Chapter

Host Defense Peptides and Their Potential as Therapeutic Agents

pp 253-290

Date:

How to Teach Old Antibiotics New Tricks

  • Stephanie DeshayesAffiliated withDepartment of Bioengineering, University of California
  • , Michelle W. LeeAffiliated withDepartment of Bioengineering, University of CaliforniaDepartment of Chemistry & Biochemistry, University of California
  • , Nathan W. SchmidtAffiliated withDepartment of Pharmaceutical Chemistry, University of California
  • , Wujing XianAffiliated withDepartment of Bioengineering, University of CaliforniaDepartment of Chemistry & Biochemistry, University of California
  • , Andrea KaskoAffiliated withDepartment of Bioengineering, University of CaliforniaCalifornia Nano Systems Institute, University of California
  • , Gerard C. L. WongAffiliated withDepartment of Bioengineering, University of CaliforniaDepartment of Chemistry & Biochemistry, University of CaliforniaCalifornia Nano Systems Institute, University of California Email author 

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Abstract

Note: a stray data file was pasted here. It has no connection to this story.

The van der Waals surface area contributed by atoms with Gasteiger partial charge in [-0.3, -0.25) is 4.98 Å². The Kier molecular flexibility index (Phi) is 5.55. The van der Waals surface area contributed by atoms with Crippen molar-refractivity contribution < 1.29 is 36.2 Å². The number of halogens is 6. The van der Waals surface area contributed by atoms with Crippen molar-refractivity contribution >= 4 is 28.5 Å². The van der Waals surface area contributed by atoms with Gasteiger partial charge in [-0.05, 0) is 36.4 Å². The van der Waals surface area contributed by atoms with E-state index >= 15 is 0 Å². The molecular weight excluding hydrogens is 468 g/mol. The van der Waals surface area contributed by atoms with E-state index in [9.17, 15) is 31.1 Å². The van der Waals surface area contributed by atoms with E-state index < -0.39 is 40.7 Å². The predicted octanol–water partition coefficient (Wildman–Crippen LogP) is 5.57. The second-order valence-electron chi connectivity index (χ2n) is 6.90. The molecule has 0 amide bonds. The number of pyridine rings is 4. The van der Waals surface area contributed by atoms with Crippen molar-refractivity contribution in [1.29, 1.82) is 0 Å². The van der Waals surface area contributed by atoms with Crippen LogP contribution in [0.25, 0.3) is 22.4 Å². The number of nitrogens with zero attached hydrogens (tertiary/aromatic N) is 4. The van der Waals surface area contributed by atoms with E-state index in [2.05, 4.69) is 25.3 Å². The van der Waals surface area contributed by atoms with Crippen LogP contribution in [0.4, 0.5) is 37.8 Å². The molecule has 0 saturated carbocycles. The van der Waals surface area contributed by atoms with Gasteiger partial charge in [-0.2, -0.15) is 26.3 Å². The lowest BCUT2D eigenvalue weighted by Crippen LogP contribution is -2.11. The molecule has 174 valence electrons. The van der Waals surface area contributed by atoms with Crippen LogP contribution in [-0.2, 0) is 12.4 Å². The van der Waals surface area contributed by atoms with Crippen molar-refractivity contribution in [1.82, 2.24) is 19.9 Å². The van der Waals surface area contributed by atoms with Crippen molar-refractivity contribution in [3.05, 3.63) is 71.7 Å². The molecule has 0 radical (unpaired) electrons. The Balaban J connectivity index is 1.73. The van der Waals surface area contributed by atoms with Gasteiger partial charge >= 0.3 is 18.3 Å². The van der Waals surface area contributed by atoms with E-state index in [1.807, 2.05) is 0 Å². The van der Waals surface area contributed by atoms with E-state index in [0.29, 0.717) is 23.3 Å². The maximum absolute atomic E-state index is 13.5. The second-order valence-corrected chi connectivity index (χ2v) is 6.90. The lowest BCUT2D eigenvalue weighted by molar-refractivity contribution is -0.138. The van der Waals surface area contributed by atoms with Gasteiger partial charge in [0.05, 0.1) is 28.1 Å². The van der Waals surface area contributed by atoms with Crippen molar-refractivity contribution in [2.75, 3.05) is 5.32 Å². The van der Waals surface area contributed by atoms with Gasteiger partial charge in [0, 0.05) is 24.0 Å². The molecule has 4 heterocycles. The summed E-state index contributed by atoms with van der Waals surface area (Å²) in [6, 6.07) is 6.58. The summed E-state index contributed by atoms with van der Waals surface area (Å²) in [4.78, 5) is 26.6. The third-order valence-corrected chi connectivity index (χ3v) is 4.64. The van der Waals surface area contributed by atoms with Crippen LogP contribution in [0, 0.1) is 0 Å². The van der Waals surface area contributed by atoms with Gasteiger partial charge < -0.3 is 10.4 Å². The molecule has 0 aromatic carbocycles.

Antimicrobial peptides (AMPs), or more generally host defense peptides, have broad-spectrum antimicrobial activity and use nonspecific interactions to target generic features common to the membranes of many pathogens. As a result, development of resistance to such natural defenses is inhibited compared to conventional antibiotics. The disadvantage of AMPs, however, is that they are often not very potent. In contrast, traditional antibiotics typically have strong potency, but due to a broad range of bacterial defense mechanisms, there are many examples of resistance. Here, we explore the possibility of combining these two classes of molecules. In the first half of this chapter, we review the fundamentals of membrane curvature generation and the various strategies recently used to mimic this membrane activity of AMPs using different classes of synthetic molecules. In the second half, we show that it is possible to impart membrane activity to molecules with no previous membrane activity, and summarize some of our recent works which aim to combine advantages of traditional antibiotics and AMPs into a single molecule with multiple mechanisms of killing as well as multiple mechanisms of specificity.